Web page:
I’m confused about all my stuff, that is, not my emotional baggage, but my possessions. We all are. We’re having a zeitgeist moment about Things.
Marie Kondo’s quasi-religious The Life Changing Art of Tidying Up was a runaway success. My friends and I gathered to whisper about our wayward shirt-folding styles. We resolved to do better, to go and sin no more, and bless our chests of drawers.
I’m reading Frank Trentmann’s incredible doorstopper Empire of Things: How We Became a World of Consumers, from the Fifteenth Century to the Twenty-First. Turns out that this moment — where we’re all peering into our sock drawers — has been happening for a thousand years, and people and cultures across the globe like me, like us, have waffled between conspicuous consumption of goods, and a more reigned-in, sumptuary-law, austerity mode where you can’t wear ermine, honey, for instance.
Trentmann’s book “is the result of a lifelong study of man and his need to acquire.” Don’t be daunted by the “dense, detailed narrative.” It’s a terrific read. It is a jungle in the marketplace of our hearts because why we buy the things that we buy is complicated, emotional, and socially-conscious. We want to have that ephemeral thing called “taste” and we also want to keep up with our neighbors, whether they were 12th century Venetians or modern day ex-urbanites.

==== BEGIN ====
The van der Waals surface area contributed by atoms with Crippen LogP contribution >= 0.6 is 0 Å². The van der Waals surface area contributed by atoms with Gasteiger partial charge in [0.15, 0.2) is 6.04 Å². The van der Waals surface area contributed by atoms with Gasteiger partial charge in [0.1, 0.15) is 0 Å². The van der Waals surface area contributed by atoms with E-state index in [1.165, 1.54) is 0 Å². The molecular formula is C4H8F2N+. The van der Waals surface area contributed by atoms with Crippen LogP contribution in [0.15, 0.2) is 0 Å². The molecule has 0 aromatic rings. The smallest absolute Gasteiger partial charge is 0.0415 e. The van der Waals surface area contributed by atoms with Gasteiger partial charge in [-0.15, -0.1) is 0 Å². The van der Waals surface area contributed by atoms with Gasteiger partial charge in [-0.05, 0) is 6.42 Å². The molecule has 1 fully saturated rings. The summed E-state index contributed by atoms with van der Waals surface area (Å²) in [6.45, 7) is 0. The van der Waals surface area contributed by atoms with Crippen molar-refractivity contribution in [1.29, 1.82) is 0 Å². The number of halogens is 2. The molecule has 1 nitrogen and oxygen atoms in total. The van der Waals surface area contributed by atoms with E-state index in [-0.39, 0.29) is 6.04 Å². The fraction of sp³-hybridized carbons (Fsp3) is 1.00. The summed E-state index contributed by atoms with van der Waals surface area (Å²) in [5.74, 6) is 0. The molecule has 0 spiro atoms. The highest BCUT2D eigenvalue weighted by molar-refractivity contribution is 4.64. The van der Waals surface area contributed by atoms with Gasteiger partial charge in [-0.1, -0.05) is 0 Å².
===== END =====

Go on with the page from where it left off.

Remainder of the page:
I see parallels between my desire to acquire wabi-sabi, locally-fired artisanal coffee mugs and the early modern European women who hosted tea parties and Kaffekranzchen, a social style which “marked out women as arch-consumers, simultaneously guardians of domestic sensibility and potential spendthrifts,” as Trentmann writes. I batted my eyelashes. Who? Me?
But these raku mugs represent who I am and that is, a person of discerning tastes, and they make a real impression on my guests: the impression that I am the shizzz. Like it’s 1598 and I have “tasteful objectivity” (as Trentmann calls it). It’s like I’m squee-ing over my first shipment of “shells and nutmeg” from the Dutch West Indies. “Goods and goodness advance hand in hand.”
I’m totally guilty. After I threw out loads, courtesy of the KonMarie method — it was a virtual book burning, the blaze of my abandonment of the albatrosses of all my superfluous things — I bought new things. Isn’t that totally normal? I think a lot of people did judging from the new streamlined bamboo serving-ware I noticed in my friends’ homes, and the rise in the class of people called organizing consultants.
Instead of European rococo, I went minimalist, Japanese aesthetic, tatami mats, and single bud vases in which to display single buds and the well displayed book of the poetry of Basho, and yes, new, weighty Korean-clay mugs for my morning joe. [Read more about Korean pottery, specifically celadon, in A Single Shard, the Newbury-award winning Y.A. book by Linda Sue Park.]
See how I care about my nest, and feather it with layers of minimalism shade-grown, humanely-raised, fair-traded luxe items that are decorative and softly show off my class, taste and educational background! And damn, if I’m not partying like it’s 1724. I’m behaving exactly like a Dutch woman from back then. It’s astonishing, actually, how similar we are.